No small part of the success of the photoplay production is due to the resourcefulness and inventive genius of the camera man. This fact demonstrated itself during the filming of “The Four Horsemen” when John Seitz, chief cameraman of the Rex Ingram Unit resorted to unusual and entirely original means to obtain desired screen illusions. Many specially perfected photographic devices were utilized and again Mr. Seitz has brought them into exclusive use for Metro’s latest Ingram directed special “The Conquering Power”. In addition, a new method of registering vison scenes where ghostly or transparent figures are required, was perfected and which revolutionizes the filming of those episodes to a point of effectiveness never before attained. The cruder, methods of double exposure, often more or less bungling until retaken again and again have been eliminated. One scene in “The Conquering Power” where imprisoned miserly Grandet is visited by spirit forms of those whom he wrong, borders on the uncanny and intensified a hundredfold by this new camera device. It is innovations of this kind that help to make big pictures and “The Conquering Power” is in every sense of the term ‘a big picture’. Reviewers are wont to say that Rex Ingram has given to the motion picture world a real rival to “The Four Horsemen” from the standpoint of impressive character portrayals. Artistic treatment and scenic investiture.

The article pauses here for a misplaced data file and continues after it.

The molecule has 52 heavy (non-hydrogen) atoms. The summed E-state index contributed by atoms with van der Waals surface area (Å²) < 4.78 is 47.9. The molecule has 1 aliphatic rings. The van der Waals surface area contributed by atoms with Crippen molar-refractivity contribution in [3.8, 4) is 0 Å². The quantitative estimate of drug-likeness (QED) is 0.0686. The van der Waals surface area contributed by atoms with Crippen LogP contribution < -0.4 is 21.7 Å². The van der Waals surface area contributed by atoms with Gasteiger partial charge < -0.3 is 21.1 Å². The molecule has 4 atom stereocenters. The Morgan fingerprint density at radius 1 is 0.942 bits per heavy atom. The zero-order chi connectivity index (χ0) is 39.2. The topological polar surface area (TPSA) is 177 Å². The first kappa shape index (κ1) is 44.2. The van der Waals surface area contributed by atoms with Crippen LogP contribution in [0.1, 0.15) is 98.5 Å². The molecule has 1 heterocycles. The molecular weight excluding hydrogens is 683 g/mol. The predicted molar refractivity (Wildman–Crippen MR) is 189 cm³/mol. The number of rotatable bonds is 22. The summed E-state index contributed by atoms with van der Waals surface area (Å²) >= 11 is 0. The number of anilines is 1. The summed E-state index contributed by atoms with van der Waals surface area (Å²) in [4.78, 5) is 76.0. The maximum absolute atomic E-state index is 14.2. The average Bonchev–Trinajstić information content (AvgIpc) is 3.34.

Walter Huntley was born 04 Mar 1879, in Milford, New Hampshire. Walter Long’s experience on the theater stage helped him transition to the motion picture field, where he was type-casted as a character actor. Walter’s talent was for “hard-guy” movie parts in over 200 movies and television to his credit. Walter Long was 5’11 inches tall, 175 lbs, brown hair, with gray eyes. Despite his mean looking persona, he was considered a very nice guy. He married to Luray Huntley, actress worked for D.W. Griffith until her death in 1918 from influenza. Walter served state-side during World War I and II and was honorably discharged. He worked in 4 films with Rudolph Valentino “The Sheik” “Son of the Sheik” ”Blood and Sand” and “Moran of the Lady Letty”. Walter died on 4 Jul 1952, at the LA Coliseum. He is buried at Hollywood Forever Cemetery, Garden of Memory, Lot 527.